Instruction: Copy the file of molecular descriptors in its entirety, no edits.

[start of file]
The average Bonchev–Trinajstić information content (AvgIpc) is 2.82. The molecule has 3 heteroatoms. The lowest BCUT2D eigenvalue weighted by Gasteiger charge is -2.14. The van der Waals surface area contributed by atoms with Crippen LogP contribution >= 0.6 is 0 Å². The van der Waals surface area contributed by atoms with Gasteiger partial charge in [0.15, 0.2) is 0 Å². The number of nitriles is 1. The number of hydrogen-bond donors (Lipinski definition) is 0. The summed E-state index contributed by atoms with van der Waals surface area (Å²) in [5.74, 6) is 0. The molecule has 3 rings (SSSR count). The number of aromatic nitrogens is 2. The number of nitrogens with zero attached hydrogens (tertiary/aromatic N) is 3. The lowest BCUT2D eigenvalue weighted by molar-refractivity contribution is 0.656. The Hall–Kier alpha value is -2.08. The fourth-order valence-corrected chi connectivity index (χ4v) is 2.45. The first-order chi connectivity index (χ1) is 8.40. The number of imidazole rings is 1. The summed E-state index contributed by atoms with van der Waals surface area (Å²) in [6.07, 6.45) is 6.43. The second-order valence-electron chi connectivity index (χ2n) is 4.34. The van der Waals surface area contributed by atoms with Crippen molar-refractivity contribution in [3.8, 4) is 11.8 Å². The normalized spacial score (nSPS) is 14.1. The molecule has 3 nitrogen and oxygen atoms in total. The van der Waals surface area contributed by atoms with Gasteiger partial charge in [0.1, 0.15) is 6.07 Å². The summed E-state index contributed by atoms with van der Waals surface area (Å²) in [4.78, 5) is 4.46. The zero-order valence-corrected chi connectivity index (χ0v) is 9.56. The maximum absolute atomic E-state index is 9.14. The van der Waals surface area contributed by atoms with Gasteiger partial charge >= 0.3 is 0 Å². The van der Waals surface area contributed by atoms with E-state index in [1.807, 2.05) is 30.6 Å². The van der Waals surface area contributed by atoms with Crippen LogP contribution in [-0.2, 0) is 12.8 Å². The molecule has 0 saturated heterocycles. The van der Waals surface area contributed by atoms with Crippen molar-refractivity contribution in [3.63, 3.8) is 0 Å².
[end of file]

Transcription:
The average Bonchev–Trinajstić information content (AvgIpc) is 2.82. The molecule has 3 heteroatoms. The lowest BCUT2D eigenvalue weighted by Gasteiger charge is -2.14. The van der Waals surface area contributed by atoms with Crippen LogP contribution >= 0.6 is 0 Å². The van der Waals surface area contributed by atoms with Gasteiger partial charge in [0.15, 0.2) is 0 Å². The number of nitriles is 1. The number of hydrogen-bond donors (Lipinski definition) is 0. The summed E-state index contributed by atoms with van der Waals surface area (Å²) in [5.74, 6) is 0. The molecule has 3 rings (SSSR count). The number of aromatic nitrogens is 2. The number of nitrogens with zero attached hydrogens (tertiary/aromatic N) is 3. The lowest BCUT2D eigenvalue weighted by molar-refractivity contribution is 0.656. The Hall–Kier alpha value is -2.08. The fourth-order valence-corrected chi connectivity index (χ4v) is 2.45. The first-order chi connectivity index (χ1) is 8.40. The number of imidazole rings is 1. The summed E-state index contributed by atoms with van der Waals surface area (Å²) in [6.07, 6.45) is 6.43. The second-order valence-electron chi connectivity index (χ2n) is 4.34. The van der Waals surface area contributed by atoms with Crippen molar-refractivity contribution in [3.8, 4) is 11.8 Å². The normalized spacial score (nSPS) is 14.1. The molecule has 3 nitrogen and oxygen atoms in total. The van der Waals surface area contributed by atoms with Gasteiger partial charge in [0.1, 0.15) is 6.07 Å². The summed E-state index contributed by atoms with van der Waals surface area (Å²) in [4.78, 5) is 4.46. The zero-order valence-corrected chi connectivity index (χ0v) is 9.56. The maximum absolute atomic E-state index is 9.14. The van der Waals surface area contributed by atoms with Gasteiger partial charge >= 0.3 is 0 Å². The van der Waals surface area contributed by atoms with E-state index in [1.807, 2.05) is 30.6 Å². The van der Waals surface area contributed by atoms with Crippen LogP contribution in [-0.2, 0) is 12.8 Å². The molecule has 0 saturated heterocycles. The van der Waals surface area contributed by atoms with Crippen molar-refractivity contribution in [3.63, 3.8) is 0 Å².